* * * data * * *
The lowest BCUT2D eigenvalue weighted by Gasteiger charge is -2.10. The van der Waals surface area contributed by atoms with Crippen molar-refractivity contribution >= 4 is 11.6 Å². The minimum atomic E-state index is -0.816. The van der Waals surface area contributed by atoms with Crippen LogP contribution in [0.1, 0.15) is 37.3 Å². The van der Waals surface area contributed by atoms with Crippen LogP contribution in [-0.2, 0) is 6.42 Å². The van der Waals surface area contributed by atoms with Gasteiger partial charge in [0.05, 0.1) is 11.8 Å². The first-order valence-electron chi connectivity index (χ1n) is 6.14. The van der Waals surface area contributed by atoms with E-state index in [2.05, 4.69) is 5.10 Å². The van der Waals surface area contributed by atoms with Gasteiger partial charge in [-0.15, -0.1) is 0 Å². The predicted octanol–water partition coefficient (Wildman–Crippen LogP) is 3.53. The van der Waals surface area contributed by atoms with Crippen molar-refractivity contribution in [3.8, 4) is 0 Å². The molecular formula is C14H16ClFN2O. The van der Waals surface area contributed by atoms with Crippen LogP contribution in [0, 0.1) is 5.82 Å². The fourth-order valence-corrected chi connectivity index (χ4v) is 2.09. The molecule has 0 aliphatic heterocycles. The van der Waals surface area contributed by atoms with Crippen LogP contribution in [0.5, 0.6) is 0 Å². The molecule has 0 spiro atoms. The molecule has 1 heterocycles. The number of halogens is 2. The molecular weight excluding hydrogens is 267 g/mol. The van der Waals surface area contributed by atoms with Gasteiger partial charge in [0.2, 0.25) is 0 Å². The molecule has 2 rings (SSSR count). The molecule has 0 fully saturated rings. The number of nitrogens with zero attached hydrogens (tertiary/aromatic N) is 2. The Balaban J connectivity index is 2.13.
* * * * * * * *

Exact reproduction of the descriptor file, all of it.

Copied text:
The lowest BCUT2D eigenvalue weighted by Gasteiger charge is -2.10. The van der Waals surface area contributed by atoms with Crippen molar-refractivity contribution >= 4 is 11.6 Å². The minimum atomic E-state index is -0.816. The van der Waals surface area contributed by atoms with Crippen LogP contribution in [0.1, 0.15) is 37.3 Å². The van der Waals surface area contributed by atoms with Crippen LogP contribution in [-0.2, 0) is 6.42 Å². The van der Waals surface area contributed by atoms with Gasteiger partial charge in [0.05, 0.1) is 11.8 Å². The first-order valence-electron chi connectivity index (χ1n) is 6.14. The van der Waals surface area contributed by atoms with E-state index in [2.05, 4.69) is 5.10 Å². The van der Waals surface area contributed by atoms with Gasteiger partial charge in [-0.15, -0.1) is 0 Å². The predicted octanol–water partition coefficient (Wildman–Crippen LogP) is 3.53. The van der Waals surface area contributed by atoms with Crippen molar-refractivity contribution in [3.8, 4) is 0 Å². The molecular formula is C14H16ClFN2O. The van der Waals surface area contributed by atoms with Crippen LogP contribution in [0, 0.1) is 5.82 Å². The fourth-order valence-corrected chi connectivity index (χ4v) is 2.09. The molecule has 0 aliphatic heterocycles. The van der Waals surface area contributed by atoms with Crippen LogP contribution in [0.5, 0.6) is 0 Å². The molecule has 0 spiro atoms. The molecule has 1 heterocycles. The number of halogens is 2. The molecular weight excluding hydrogens is 267 g/mol. The van der Waals surface area contributed by atoms with Gasteiger partial charge in [0.2, 0.25) is 0 Å². The molecule has 2 rings (SSSR count). The molecule has 0 fully saturated rings. The number of nitrogens with zero attached hydrogens (tertiary/aromatic N) is 2. The Balaban J connectivity index is 2.13.